Today is the burial. I tune out what the priest is saying and look at the closed coffin at the altar. Everybody tells me that God knows best and He has a reason. To me, that means that God likes to see people suffer because why would he take away what was most important to me? The burial ends and we drive to the cemetery. I am quiet throughout. After the priest blesses the coffin, the pallbearers lower it to the ground. I feel like someone is cutting off my oxygen supply as I watch. Tears fill my eyes as I realise, yet again, how much I’ve lost. People come over and in a robotic voice, I thank them for coming. They offer words of encouragement that do nothing to help me and tell me I’ll be okay but I don’t believe them.

Month 3

By now, I’m numb. I have locked my grief deep inside me because I’ve realised that sometimes, it is easier to bear your pain alone. People ask me if I’m okay. I nod and give a fake smile, knowing that they wouldn’t want to hear how I reach out on the bed for someone that isn’t there. Or how I wake up every morning thinking it is all a bad dream and break apart again when I realize that it isn’t. I cry myself to sleep every night, holding on to his things and inhaling his scent. I rage at God and ask questions that are never answered. My life is a big question mark and I wonder if the hole in my heart will ever fill.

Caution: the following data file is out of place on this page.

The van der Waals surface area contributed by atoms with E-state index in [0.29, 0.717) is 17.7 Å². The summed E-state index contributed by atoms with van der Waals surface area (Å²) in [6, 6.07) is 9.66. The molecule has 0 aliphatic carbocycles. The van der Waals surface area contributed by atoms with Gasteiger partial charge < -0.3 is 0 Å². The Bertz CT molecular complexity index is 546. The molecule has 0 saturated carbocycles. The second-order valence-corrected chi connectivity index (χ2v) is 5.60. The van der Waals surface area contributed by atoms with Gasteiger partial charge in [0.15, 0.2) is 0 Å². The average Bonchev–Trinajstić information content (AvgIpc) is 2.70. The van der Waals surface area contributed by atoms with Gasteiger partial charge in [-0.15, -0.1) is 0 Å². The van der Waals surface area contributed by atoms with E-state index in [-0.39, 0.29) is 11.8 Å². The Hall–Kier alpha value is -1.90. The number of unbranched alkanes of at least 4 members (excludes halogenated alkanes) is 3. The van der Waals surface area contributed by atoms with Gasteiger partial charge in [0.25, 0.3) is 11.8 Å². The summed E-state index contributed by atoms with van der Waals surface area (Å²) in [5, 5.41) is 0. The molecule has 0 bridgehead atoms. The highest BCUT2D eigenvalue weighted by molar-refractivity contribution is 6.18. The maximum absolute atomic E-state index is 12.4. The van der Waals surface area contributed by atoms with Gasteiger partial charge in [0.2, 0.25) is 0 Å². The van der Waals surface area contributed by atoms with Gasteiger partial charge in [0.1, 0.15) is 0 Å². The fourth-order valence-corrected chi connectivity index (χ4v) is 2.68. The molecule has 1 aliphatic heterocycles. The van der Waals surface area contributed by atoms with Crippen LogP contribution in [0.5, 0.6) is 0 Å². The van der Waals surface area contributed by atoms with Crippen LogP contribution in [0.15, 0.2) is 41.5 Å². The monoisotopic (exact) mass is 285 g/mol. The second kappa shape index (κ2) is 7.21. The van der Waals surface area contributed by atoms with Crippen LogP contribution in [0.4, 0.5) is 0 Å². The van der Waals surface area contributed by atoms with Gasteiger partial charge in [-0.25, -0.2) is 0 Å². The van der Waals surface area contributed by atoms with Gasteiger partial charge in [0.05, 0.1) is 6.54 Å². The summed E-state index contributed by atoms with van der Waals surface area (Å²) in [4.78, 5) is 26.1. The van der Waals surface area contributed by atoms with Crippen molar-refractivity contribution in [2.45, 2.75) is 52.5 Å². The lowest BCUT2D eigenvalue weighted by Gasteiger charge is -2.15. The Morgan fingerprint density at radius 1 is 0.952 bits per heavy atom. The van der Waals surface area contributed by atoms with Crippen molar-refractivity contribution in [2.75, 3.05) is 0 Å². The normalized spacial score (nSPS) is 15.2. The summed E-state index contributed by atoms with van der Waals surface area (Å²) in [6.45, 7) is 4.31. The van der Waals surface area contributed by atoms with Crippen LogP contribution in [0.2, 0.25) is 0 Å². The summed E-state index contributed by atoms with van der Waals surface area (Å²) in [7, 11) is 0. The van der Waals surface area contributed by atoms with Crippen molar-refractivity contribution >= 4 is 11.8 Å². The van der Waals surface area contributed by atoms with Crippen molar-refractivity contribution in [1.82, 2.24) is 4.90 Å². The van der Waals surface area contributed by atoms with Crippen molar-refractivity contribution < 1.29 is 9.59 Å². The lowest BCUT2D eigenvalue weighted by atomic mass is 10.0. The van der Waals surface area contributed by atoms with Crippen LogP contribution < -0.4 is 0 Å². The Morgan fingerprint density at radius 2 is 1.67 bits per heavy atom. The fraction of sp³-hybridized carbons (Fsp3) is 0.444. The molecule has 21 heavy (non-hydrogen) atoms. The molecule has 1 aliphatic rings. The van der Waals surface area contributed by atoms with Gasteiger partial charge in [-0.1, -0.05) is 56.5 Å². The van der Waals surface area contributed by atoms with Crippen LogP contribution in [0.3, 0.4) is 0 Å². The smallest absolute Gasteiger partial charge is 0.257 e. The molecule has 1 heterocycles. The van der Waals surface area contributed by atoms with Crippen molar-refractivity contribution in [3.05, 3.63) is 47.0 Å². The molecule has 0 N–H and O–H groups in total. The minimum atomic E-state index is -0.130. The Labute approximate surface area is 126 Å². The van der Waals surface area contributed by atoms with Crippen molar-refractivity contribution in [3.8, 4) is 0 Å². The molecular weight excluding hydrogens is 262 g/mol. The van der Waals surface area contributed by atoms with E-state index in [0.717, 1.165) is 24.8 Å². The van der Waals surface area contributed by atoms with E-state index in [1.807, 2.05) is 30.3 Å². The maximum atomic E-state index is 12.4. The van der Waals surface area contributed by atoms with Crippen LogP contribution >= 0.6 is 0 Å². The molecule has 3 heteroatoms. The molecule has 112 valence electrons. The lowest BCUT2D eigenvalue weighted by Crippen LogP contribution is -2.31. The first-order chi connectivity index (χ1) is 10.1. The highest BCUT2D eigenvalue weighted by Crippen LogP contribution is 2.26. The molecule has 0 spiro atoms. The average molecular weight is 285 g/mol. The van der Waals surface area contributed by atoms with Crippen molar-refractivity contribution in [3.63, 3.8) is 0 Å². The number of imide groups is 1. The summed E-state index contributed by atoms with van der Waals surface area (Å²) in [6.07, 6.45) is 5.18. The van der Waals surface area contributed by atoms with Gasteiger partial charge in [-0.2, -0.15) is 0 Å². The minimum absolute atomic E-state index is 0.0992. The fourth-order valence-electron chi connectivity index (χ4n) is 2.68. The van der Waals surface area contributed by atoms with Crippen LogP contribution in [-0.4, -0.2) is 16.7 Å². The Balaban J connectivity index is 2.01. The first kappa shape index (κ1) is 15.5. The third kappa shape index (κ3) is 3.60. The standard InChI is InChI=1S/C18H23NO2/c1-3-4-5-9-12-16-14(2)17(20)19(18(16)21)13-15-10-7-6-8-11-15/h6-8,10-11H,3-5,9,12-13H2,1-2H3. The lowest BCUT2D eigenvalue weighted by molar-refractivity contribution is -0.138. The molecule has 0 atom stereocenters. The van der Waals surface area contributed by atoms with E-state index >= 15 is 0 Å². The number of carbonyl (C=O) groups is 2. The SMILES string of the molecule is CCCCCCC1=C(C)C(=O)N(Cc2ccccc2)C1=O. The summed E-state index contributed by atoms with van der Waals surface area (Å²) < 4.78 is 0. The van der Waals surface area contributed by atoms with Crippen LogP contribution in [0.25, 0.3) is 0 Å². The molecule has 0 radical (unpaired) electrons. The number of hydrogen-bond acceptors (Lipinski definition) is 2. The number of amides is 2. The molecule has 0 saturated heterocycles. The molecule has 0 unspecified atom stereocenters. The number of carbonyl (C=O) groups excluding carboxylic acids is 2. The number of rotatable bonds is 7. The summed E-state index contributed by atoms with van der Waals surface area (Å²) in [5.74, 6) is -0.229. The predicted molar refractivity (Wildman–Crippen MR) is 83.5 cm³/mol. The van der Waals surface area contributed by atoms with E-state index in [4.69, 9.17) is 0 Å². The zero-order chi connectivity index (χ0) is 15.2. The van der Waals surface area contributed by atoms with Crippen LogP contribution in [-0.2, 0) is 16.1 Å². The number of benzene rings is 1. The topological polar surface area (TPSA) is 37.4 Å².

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Month 7

I haven’t dreamt of him since he died and I am yet to decide if that is a good or bad thing. I push myself out of the bed and in front of the mirror and cringe at what I see. There are shadows in my eyes and hollows under them. I look like I have aged thirty years and I feel that way too. I put my hand on my chest. I can feel my heart’s steady beat. Even though my world has been torn apart and has lost its axis, I’m still alive.  I decide to stay that way for him. I have to put all his things in a box and take them out. Oh God, I can’t do this. I want to crawl back into bed again but something in me refuses to keep drowning in the pain. I’ve been drowning for so long, maybe it’s time I learnt how to swim and for the first time in a long while, I have hope.

1 Year